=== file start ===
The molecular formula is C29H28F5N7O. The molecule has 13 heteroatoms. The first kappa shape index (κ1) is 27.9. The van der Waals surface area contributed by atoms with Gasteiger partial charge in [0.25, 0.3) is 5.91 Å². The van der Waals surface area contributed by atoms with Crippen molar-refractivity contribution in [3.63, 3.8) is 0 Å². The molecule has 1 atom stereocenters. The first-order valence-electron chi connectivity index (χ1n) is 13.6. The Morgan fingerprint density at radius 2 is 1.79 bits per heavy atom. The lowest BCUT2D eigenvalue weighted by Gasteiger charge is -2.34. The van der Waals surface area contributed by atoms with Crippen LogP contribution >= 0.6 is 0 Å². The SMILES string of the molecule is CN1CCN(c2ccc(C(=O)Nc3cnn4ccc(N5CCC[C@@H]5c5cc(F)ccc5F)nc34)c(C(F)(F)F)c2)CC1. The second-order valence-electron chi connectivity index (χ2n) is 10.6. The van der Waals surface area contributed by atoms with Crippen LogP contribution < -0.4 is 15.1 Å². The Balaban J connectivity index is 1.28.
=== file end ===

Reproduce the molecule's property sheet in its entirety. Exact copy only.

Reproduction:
The molecular formula is C29H28F5N7O. The molecule has 13 heteroatoms. The first kappa shape index (κ1) is 27.9. The van der Waals surface area contributed by atoms with Gasteiger partial charge in [0.25, 0.3) is 5.91 Å². The van der Waals surface area contributed by atoms with Crippen molar-refractivity contribution in [3.63, 3.8) is 0 Å². The molecule has 1 atom stereocenters. The first-order valence-electron chi connectivity index (χ1n) is 13.6. The Morgan fingerprint density at radius 2 is 1.79 bits per heavy atom. The lowest BCUT2D eigenvalue weighted by Gasteiger charge is -2.34. The van der Waals surface area contributed by atoms with Crippen LogP contribution >= 0.6 is 0 Å². The SMILES string of the molecule is CN1CCN(c2ccc(C(=O)Nc3cnn4ccc(N5CCC[C@@H]5c5cc(F)ccc5F)nc34)c(C(F)(F)F)c2)CC1. The second-order valence-electron chi connectivity index (χ2n) is 10.6. The van der Waals surface area contributed by atoms with Crippen LogP contribution < -0.4 is 15.1 Å². The Balaban J connectivity index is 1.28.